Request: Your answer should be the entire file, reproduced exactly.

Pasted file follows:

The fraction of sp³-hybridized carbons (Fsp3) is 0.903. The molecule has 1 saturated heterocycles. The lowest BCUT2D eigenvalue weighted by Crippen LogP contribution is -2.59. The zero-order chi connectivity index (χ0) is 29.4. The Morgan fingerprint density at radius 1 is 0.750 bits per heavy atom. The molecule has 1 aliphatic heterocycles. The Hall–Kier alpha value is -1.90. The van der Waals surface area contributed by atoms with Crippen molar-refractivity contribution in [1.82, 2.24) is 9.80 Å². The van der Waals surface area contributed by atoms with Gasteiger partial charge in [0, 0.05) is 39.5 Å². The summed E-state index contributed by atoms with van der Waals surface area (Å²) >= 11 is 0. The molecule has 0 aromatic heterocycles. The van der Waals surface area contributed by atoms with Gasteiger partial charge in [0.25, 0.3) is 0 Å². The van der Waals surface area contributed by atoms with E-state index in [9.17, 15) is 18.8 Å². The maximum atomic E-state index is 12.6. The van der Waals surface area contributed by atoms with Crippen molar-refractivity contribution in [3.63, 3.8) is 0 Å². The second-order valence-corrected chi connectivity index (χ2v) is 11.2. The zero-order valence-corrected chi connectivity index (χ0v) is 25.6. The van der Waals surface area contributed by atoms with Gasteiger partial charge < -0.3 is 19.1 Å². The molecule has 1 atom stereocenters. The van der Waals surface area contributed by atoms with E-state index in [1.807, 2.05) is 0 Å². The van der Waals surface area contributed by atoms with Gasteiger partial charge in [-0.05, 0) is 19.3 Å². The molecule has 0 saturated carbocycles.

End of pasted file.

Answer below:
The fraction of sp³-hybridized carbons (Fsp3) is 0.903. The molecule has 1 saturated heterocycles. The lowest BCUT2D eigenvalue weighted by Crippen LogP contribution is -2.59. The zero-order chi connectivity index (χ0) is 29.4. The Morgan fingerprint density at radius 1 is 0.750 bits per heavy atom. The molecule has 1 aliphatic heterocycles. The Hall–Kier alpha value is -1.90. The van der Waals surface area contributed by atoms with Crippen molar-refractivity contribution in [1.82, 2.24) is 9.80 Å². The van der Waals surface area contributed by atoms with Gasteiger partial charge in [0, 0.05) is 39.5 Å². The summed E-state index contributed by atoms with van der Waals surface area (Å²) >= 11 is 0. The molecule has 0 aromatic heterocycles. The van der Waals surface area contributed by atoms with Gasteiger partial charge in [0.25, 0.3) is 0 Å². The van der Waals surface area contributed by atoms with E-state index in [9.17, 15) is 18.8 Å². The maximum atomic E-state index is 12.6. The van der Waals surface area contributed by atoms with Crippen molar-refractivity contribution in [3.63, 3.8) is 0 Å². The second-order valence-corrected chi connectivity index (χ2v) is 11.2. The zero-order valence-corrected chi connectivity index (χ0v) is 25.6. The van der Waals surface area contributed by atoms with Gasteiger partial charge < -0.3 is 19.1 Å². The molecule has 1 atom stereocenters. The van der Waals surface area contributed by atoms with E-state index in [1.807, 2.05) is 0 Å². The van der Waals surface area contributed by atoms with Gasteiger partial charge in [-0.05, 0) is 19.3 Å². The molecule has 0 saturated carbocycles.